As an operator, what are the benefits of offering Fairtrade? Caines thinks it's about choice. "More and more consumers want to know the provenance of products, and many are happy to pay the extra for products that directly help farmers," he says.
Abode Hotels, 4 Queen Square, Bath BA1 2HA
• For a list of suppliers of Fairtrade catering products see www.fairtrade.org.uk/suppliers_caterers.htm.
Source from sustainable fisheries
The Place, Camber Sands
"Our buying policy isn't clever stuff we're just trying to be responsible," says Matthew Wolfman, owner of the Place, a 50-seat fish restaurant in Camber Sands, Kent, which sources all of its fish from nearby Hastings.
One of the oldest fisheries in the UK, Hastings is certified by the Marine Stewardship Council (MSC) for its mackerel, herring and Dover sole, meaning the fish are caught using environmentally sensitive fishing methods and that each haul has a clear line of provenance from the boat to the plate.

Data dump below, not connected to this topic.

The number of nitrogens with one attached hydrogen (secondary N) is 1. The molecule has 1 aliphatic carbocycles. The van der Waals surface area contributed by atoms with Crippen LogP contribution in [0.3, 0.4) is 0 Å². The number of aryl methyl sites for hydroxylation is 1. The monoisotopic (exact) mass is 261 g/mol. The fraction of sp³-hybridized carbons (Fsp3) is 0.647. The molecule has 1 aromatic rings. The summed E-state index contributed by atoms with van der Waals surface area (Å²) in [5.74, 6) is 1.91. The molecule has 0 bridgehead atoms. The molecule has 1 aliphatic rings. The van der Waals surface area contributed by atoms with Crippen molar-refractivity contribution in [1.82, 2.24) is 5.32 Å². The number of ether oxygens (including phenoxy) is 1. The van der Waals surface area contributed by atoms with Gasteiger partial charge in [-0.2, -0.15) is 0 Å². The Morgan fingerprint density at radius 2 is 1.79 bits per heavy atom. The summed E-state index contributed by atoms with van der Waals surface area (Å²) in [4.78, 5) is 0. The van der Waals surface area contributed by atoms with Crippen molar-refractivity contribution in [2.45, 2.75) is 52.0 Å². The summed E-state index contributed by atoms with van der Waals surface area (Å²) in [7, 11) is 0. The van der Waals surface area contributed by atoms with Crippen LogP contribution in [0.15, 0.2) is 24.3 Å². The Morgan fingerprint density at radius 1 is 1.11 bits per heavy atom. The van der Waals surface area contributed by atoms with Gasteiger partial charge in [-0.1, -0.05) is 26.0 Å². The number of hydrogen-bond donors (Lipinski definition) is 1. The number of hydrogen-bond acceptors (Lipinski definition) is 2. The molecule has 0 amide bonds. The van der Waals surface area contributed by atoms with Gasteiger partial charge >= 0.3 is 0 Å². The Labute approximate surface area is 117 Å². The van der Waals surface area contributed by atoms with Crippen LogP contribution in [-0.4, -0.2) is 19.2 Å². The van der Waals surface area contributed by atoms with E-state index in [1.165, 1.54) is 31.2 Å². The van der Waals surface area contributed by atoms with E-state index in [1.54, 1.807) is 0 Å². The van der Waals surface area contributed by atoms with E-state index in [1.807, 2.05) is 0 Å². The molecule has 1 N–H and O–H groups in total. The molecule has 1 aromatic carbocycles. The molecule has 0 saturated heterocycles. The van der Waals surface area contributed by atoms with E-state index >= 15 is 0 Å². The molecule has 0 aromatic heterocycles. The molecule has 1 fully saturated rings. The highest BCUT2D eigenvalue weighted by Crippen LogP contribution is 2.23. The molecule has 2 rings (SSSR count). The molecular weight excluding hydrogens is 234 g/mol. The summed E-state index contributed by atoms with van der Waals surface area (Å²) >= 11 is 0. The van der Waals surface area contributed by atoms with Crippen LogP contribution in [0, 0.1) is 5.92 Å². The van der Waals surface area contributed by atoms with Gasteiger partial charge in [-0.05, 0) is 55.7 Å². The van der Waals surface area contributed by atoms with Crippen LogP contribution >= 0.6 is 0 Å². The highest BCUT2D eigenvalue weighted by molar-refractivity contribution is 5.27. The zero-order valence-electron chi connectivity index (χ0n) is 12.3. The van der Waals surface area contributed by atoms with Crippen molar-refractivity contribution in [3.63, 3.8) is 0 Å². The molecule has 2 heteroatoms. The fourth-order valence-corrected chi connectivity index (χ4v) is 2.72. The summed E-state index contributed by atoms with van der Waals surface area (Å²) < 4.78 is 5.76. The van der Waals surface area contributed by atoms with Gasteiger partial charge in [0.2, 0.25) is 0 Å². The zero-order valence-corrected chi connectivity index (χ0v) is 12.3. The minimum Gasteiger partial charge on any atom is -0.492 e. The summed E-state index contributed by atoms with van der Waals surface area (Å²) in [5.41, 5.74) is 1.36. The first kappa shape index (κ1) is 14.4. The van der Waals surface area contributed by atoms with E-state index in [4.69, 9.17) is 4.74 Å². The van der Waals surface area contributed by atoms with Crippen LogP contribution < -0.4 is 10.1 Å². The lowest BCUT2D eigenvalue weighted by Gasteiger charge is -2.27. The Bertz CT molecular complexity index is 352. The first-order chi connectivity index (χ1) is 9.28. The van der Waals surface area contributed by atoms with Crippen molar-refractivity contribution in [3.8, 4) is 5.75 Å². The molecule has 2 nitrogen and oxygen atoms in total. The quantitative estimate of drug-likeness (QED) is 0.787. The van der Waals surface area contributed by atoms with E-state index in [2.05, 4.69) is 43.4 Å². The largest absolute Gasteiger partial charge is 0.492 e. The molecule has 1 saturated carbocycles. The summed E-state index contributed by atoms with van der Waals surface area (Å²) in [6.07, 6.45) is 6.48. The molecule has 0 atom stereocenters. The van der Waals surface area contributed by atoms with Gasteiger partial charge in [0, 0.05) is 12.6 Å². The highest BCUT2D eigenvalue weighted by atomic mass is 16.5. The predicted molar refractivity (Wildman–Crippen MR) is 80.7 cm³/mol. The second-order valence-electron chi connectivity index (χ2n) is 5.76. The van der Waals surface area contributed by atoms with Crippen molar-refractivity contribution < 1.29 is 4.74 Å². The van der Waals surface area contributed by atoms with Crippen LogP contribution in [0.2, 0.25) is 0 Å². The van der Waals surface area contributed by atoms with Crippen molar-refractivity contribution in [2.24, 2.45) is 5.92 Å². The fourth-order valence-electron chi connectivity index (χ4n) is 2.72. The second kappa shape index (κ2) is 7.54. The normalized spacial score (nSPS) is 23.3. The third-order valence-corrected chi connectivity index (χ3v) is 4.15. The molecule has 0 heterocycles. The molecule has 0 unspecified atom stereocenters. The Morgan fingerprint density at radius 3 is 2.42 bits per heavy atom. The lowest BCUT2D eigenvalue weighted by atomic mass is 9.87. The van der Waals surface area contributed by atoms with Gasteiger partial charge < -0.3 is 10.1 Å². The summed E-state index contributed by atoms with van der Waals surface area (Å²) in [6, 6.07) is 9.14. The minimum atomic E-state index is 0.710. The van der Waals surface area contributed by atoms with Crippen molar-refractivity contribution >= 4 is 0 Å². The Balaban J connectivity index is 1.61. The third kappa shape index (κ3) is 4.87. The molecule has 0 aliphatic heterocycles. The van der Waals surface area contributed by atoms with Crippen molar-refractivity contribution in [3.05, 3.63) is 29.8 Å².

Recognition by the MSC also entitles the restaurant to use the MSC-approved mark on its menus and website. Prices are set at the beginning of each month and are dictated by availability - Wolfman says there's little to no cost difference between buying MSC-certified and non-certified - while buying seasonally when species are at their most abundant keeps costs down. As well as buying MSC-certified species, he avoids endangered stocks such as cod, haddock and hake, preferring instead to put on the menu lesser-known, often cheaper, species, like flounder, or gurnard when it's in season, as well as dab - "a deliciously sweet little flatfish" - and razor clams. Prices for main fish dishes range from £13.25 to £17.25.